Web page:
The United States called Wednesday for journalist Austin Tice, who disappeared in Syria in 2012, to be freed, reiterating the belief that he remains alive and is being held against his will.
Seven years to the day after Tice was forcibly detained near Damascus, State Department spokesperson Morgan Ortagus said US officials were working actively to bring him home.
"We believe he is alive and remain deeply concerned about his wellbeing," Ortagus said.
"We strongly urge Austin's captors to release him and to end this painful ordeal," she said.
"We call on anyone who may have information about Austin's whereabouts -- governments and individuals -- to work cooperatively with us to secure his safe release and to bring him home".
Tice was a freelance photojournalist working for AFP, McClatchy News, The Washington Post, CBS, and other news organizations when he was detained at a checkpoint near Damascus on August 14, 2012.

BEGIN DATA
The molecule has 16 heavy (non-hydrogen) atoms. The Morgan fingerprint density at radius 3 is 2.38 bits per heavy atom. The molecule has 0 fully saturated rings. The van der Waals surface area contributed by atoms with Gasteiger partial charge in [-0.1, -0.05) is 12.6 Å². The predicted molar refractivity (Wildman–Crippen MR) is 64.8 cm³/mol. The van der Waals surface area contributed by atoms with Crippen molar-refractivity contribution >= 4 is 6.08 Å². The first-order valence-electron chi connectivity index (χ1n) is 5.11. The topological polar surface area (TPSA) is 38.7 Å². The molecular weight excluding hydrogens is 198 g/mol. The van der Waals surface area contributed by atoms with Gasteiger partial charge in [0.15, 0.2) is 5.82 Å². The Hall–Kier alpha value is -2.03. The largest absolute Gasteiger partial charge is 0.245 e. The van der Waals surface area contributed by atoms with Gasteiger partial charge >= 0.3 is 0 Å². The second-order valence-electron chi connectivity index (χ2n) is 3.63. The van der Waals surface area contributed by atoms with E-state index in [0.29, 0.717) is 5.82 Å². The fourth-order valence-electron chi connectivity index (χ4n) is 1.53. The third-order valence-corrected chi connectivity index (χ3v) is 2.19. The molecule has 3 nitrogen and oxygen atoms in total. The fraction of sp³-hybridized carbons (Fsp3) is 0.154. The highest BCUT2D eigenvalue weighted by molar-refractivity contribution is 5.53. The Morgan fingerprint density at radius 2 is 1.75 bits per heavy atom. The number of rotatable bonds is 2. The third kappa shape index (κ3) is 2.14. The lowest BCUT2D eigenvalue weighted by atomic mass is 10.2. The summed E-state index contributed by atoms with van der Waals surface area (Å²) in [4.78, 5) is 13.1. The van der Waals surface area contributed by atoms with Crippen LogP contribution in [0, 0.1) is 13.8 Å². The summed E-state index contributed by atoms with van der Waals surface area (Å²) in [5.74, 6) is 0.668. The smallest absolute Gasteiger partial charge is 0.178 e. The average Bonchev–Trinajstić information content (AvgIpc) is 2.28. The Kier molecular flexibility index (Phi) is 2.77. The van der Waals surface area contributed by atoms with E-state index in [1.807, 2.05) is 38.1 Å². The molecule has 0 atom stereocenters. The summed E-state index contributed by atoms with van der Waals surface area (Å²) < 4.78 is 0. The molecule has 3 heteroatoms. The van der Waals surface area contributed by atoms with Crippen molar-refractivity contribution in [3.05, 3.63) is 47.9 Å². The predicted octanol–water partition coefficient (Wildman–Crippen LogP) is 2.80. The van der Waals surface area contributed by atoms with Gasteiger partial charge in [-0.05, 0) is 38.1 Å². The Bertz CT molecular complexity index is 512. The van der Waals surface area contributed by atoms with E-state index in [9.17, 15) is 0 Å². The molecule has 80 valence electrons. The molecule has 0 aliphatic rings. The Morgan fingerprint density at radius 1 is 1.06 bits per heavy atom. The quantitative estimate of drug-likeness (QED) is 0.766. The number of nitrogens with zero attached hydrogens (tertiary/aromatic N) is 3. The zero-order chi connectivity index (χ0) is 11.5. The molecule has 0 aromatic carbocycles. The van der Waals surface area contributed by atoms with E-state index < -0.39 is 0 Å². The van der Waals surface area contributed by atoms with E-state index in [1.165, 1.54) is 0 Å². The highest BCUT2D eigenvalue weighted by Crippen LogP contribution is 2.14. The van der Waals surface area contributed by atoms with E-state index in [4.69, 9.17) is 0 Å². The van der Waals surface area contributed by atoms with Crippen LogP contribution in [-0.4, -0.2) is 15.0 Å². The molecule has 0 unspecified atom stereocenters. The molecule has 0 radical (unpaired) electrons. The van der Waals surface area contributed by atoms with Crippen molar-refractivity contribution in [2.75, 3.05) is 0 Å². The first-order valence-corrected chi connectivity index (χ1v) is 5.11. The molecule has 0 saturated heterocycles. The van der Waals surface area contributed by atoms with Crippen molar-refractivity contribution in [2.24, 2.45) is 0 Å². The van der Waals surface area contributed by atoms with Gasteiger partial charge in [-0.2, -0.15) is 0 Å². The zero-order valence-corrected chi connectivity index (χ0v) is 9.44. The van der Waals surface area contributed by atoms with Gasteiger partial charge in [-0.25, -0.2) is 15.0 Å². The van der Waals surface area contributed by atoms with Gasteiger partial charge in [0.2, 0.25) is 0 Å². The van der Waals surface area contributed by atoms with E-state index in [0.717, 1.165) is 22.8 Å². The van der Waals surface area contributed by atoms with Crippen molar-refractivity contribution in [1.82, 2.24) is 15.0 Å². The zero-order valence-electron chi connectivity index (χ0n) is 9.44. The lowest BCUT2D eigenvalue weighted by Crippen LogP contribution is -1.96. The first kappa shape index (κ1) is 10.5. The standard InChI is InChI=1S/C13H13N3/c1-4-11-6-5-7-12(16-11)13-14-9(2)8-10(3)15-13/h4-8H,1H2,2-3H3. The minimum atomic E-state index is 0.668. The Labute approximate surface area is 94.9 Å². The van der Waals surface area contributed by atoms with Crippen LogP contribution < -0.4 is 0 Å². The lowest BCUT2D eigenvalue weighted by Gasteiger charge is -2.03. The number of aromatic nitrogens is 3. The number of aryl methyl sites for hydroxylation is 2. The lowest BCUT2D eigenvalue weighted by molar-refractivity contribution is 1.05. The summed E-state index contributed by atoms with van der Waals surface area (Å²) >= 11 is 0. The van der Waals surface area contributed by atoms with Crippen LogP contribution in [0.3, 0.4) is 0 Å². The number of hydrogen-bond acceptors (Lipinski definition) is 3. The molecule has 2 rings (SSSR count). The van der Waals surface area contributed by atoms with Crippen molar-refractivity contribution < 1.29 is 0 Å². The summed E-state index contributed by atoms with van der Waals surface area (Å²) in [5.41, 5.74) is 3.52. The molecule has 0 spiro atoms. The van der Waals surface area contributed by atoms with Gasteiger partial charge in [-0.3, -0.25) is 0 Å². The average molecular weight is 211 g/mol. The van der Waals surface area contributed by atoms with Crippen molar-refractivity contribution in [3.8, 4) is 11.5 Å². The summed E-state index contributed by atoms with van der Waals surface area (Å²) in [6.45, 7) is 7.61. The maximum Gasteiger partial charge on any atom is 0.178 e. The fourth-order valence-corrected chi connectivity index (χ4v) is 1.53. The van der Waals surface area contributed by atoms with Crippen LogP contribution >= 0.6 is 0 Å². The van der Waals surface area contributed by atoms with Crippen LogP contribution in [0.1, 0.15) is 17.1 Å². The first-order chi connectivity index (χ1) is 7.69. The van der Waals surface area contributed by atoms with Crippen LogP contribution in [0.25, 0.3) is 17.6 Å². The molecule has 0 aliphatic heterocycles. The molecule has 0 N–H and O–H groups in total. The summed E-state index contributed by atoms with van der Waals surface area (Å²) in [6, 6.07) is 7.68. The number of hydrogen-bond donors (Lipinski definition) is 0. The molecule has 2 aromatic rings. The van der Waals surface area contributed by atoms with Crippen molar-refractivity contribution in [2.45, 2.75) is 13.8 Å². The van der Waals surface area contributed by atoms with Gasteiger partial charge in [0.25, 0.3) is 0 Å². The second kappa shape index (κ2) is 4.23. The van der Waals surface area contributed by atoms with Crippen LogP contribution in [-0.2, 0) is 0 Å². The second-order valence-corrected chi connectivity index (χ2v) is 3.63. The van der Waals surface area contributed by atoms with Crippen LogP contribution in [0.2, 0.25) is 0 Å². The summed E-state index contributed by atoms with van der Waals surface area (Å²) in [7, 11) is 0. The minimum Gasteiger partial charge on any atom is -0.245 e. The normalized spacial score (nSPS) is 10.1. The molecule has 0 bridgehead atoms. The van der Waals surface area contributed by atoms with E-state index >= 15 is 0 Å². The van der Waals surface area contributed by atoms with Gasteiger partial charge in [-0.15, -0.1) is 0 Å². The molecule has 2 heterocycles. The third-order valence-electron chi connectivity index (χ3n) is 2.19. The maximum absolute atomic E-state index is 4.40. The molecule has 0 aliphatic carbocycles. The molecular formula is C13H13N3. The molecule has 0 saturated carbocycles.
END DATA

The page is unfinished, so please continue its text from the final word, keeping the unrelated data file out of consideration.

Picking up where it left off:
Thirty-one years old at the time he was captured, the former marine appeared blindfolded in the custody of an unidentified group of armed men in a video a month later.
Since then, there has been no official information on whether he is alive or dead.
In 2018, US authorities announced a $1 million reward for information that would lead to his recovery.
In December, his parents, Debra and Marc Tice, praised the efforts of President Donald Trump's administration in obtaining the release of several other Americans kidnapped or detained abroad.
Missing journalist Austin Tice (L), and his parents Debra and Marc Tice, speaking in Beirut in Decemeber 2018